2)      Jupiter. Zeus is the Greek equivalent.
3)      Hurricanes, cyclones, and typhoons are all the same weather phenomenon; we just use different names for these storms in different places. In the Atlantic and Northeast Pacific, the term "hurricane" is used. The same type of disturbance in the Northwest Pacific is called a "typhoon" and "cyclones" occur in the South Pacific and Indian Ocean.

Friday, 6 October 2017

Cut! It's a wrap

Producer George Browne brings us news from the editing suite of CHALK The Movie:

It was with almost audible sighs of relief that filmmakers Chris Cooper and Leo Cincolo replaced the lens caps on their cameras, packed away the drone and switched off the radio mics for the last time in the filming of CHALK. After 20 days of shooting, some blissful and others gruellingly hard work, we've finally got everything 'in the can', as they say in the trade.

Marina & Will on the Driffield Beck
Since the last update in July we've been capturing some of the most important elements of the film - taking testimony from experts on the history, ecology and geology of the chalkstreams.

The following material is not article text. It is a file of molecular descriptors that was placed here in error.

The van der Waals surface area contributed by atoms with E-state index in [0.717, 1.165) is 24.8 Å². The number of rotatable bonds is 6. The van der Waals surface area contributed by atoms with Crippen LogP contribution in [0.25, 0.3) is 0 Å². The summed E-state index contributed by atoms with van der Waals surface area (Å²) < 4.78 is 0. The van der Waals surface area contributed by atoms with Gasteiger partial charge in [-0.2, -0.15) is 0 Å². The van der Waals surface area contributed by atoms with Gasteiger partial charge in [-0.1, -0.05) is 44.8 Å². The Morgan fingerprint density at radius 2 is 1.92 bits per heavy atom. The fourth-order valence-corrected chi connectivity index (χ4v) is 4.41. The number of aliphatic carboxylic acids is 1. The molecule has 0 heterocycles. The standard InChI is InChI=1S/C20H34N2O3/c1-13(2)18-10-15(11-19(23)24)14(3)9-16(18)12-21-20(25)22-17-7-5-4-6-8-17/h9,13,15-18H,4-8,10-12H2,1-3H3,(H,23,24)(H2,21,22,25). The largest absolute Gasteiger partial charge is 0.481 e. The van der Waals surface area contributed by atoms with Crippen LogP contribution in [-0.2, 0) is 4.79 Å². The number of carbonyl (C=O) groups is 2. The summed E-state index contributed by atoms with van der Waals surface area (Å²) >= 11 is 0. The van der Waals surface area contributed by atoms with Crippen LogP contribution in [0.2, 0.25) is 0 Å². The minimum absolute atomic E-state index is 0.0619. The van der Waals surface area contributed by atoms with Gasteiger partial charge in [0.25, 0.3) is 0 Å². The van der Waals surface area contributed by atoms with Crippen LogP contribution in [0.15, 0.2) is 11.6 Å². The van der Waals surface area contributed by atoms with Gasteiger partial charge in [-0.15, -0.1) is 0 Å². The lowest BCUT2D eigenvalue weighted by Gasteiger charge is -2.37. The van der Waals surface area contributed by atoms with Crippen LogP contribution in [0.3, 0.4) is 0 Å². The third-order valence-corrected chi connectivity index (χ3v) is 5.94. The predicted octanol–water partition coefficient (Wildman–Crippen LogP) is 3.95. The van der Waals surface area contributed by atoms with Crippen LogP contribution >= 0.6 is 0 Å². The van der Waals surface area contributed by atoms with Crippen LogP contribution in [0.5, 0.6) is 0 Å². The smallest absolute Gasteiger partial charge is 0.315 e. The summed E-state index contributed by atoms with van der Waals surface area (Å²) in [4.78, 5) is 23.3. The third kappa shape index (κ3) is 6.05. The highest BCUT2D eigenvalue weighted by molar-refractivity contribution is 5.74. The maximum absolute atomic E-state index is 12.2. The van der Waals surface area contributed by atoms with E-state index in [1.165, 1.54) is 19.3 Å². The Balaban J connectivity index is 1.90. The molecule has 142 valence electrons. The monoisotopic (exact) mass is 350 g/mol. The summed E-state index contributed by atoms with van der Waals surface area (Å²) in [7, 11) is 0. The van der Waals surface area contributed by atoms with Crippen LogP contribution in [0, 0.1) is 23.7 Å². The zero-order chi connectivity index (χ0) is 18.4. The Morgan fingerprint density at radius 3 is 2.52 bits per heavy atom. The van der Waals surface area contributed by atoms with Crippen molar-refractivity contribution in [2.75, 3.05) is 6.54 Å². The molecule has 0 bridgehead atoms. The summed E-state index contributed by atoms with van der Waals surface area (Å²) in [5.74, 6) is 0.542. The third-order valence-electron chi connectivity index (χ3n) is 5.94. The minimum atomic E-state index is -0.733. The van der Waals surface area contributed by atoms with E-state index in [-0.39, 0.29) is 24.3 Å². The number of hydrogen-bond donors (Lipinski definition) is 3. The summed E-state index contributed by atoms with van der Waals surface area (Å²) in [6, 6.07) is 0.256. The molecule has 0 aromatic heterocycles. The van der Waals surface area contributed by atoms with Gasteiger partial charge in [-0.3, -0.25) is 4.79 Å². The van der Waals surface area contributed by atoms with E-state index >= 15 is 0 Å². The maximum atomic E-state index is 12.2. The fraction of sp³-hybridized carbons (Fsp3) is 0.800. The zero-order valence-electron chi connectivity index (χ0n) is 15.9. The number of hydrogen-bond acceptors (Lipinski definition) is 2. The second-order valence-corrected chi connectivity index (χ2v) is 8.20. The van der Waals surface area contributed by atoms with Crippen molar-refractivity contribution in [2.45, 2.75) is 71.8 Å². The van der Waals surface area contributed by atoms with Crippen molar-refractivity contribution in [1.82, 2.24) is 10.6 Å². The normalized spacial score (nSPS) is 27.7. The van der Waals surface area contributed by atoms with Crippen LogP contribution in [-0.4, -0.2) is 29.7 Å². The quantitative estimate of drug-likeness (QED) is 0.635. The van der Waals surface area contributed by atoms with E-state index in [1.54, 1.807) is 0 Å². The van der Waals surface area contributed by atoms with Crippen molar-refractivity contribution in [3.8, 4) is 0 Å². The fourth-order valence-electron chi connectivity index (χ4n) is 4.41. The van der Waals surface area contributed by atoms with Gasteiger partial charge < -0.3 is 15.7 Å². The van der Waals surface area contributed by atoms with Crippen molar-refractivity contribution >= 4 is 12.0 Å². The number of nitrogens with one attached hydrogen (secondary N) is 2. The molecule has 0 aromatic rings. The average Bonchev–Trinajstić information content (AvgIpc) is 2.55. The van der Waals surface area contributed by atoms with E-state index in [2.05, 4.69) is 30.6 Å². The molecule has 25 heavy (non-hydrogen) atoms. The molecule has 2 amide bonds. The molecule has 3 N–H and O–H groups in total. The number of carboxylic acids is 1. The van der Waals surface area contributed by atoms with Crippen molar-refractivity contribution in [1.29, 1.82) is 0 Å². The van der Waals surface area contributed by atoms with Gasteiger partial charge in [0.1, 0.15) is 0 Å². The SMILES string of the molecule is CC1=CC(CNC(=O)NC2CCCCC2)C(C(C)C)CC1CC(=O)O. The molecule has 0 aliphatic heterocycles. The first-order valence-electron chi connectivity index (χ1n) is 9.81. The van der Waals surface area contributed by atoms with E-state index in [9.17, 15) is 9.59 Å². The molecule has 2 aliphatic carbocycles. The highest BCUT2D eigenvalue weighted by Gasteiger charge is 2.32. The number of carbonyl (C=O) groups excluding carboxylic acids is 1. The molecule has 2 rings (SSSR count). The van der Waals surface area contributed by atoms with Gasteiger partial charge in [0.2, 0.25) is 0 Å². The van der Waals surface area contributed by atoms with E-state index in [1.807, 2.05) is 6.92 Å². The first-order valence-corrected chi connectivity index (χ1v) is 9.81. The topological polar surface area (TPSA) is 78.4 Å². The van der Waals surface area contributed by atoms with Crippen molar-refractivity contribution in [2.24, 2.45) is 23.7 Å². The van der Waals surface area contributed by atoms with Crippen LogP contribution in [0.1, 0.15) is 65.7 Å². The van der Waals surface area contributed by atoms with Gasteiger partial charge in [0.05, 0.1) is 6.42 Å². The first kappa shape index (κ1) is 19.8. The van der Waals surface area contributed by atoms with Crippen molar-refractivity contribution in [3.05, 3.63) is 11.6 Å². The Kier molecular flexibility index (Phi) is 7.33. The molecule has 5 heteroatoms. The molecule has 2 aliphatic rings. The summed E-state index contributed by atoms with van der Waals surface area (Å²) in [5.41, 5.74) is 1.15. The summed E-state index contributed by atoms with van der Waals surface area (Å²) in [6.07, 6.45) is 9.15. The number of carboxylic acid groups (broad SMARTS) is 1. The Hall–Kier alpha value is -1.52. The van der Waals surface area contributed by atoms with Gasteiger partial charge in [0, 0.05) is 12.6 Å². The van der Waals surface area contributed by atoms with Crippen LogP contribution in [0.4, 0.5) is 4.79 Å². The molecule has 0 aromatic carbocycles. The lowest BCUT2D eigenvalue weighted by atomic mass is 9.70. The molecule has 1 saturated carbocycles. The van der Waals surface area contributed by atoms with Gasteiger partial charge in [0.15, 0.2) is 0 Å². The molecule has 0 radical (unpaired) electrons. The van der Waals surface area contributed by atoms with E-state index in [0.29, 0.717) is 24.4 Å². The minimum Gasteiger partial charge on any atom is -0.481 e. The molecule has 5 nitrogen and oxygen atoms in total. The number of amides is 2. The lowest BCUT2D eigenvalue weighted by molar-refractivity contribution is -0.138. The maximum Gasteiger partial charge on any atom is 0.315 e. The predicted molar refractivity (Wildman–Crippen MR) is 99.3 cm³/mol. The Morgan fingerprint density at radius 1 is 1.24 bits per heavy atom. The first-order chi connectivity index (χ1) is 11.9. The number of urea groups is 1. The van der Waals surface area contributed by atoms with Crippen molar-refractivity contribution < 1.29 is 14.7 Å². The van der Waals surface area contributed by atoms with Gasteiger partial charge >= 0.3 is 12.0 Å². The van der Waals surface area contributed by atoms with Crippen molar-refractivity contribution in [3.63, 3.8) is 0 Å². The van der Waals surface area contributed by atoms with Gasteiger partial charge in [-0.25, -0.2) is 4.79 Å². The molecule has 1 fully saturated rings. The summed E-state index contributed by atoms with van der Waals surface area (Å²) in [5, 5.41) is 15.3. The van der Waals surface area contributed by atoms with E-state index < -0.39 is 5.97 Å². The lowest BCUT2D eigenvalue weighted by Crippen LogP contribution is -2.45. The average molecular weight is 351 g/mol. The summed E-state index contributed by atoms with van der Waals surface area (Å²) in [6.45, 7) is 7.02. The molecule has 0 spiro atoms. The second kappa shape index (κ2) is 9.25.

We've spoken to fly fishing historian Terry Lawton about the importance and impact of the chalkstreams on fly fishing around the world. The director of the Wild Trout Trust, Shaun Leonard, consisely explains the ecology, geology and geography that makes these magical rivers so special. And renowned writer and conservationist Charles Rangeley-Wilson talked to us about the under-appreciated chalkstreams of Norfolk.

We've also been out with Alex Jardine and and Peter McLeod of Aadvark McLeod to discuss the finer points of nymph fishing and visited one of the most northerly chalkstreams - the Driffield Beck - in the company of fly fishing guide Marina Gibson and Frank Mueller, a Kickstarter backer who came all the way from Germany to appear in the film.

When I spoke to Chris and Leo recently they sounded tired, relieved, and excited all at the same time. "We can't thank people enough for their support and the time given up to make this film a success," Chris told me on the phone. "We've met some fantastic people all over the country and each have their own story to tell about what makes these rivers so special. Can't wait to get stuck into the edit!"